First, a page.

SEOUL, Sept. 23 (Yonhap) -- South Korea's foreign minister plans to call on his Japanese counterpart this week to accept a proposal by Seoul to hold talks on the issue of compensation for Korean women forced into sexual slavery for Japan's World War II soldiers, a Seoul official said Friday.
Foreign Minister Kim Sung-hwan is scheduled to hold bilateral talks with his Japanese counterpart Koichiro Gemba on Saturday in New York on the sidelines of the United Nations General Assembly.
It will be the first time that Kim and Gemba have met face-to-face since the Japanese minister took office early this month.
South Korea proposed talks with Japan last week on the issue of the Korean victims, euphemistically called "comfort women," following a ruling by the Constitutional Court that it is unconstitutional for the Seoul government to make no specific effort to settle the issue with Tokyo. Japan has not responded to the proposal.
It is one of the most emotional issues that still remains unresolved between South Korea and Japan. The Korean Peninsula was under a brutal Japanese colonial rule from 1910-45.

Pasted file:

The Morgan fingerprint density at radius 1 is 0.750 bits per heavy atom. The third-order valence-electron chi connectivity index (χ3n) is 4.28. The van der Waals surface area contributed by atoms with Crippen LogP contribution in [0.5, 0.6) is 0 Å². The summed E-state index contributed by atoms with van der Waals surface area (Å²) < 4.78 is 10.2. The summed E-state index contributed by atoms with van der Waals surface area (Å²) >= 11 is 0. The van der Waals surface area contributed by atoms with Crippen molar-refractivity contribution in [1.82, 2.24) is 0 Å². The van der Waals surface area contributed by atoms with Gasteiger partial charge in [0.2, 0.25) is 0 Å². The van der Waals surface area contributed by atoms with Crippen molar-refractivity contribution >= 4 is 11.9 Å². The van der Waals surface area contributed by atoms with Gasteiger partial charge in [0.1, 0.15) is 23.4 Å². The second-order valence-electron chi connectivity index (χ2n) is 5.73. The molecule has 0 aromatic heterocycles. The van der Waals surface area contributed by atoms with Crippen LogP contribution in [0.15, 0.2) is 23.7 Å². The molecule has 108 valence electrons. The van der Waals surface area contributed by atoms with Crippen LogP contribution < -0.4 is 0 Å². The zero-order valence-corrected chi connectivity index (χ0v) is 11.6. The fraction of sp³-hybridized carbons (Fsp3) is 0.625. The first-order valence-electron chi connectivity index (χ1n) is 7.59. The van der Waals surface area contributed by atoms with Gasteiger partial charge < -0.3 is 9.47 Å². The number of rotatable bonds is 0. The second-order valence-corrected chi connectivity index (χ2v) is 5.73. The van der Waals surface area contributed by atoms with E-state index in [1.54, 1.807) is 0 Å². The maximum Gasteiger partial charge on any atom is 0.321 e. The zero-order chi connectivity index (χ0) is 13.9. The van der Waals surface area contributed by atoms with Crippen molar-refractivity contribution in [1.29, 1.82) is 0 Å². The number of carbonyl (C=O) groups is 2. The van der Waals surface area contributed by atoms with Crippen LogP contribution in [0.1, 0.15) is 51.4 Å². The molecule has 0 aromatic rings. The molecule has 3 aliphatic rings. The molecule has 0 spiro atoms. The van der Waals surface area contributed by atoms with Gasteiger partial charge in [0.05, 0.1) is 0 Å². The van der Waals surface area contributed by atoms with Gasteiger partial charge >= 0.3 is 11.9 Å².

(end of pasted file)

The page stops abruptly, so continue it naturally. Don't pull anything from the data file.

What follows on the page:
"During the talks with Minister Gemba, Minister Kim plans to urge the Japanese government to accept the proposal and take the issue seriously," the foreign ministry official said on the condition of anonymity.
Japan has acknowledged that its wartime military used sex slaves, but refuses to directly compensate the victims individually, arguing that the issue was settled by a 1965 normalization treaty with South Korea.
The relations between Seoul and Tokyo have often frayed over issues stemming from Japan's colonial rule of Korea, including Japan's territorial claims to South Korea's easternmost islets of Dokdo or its attempt to gloss over wartime atrocities.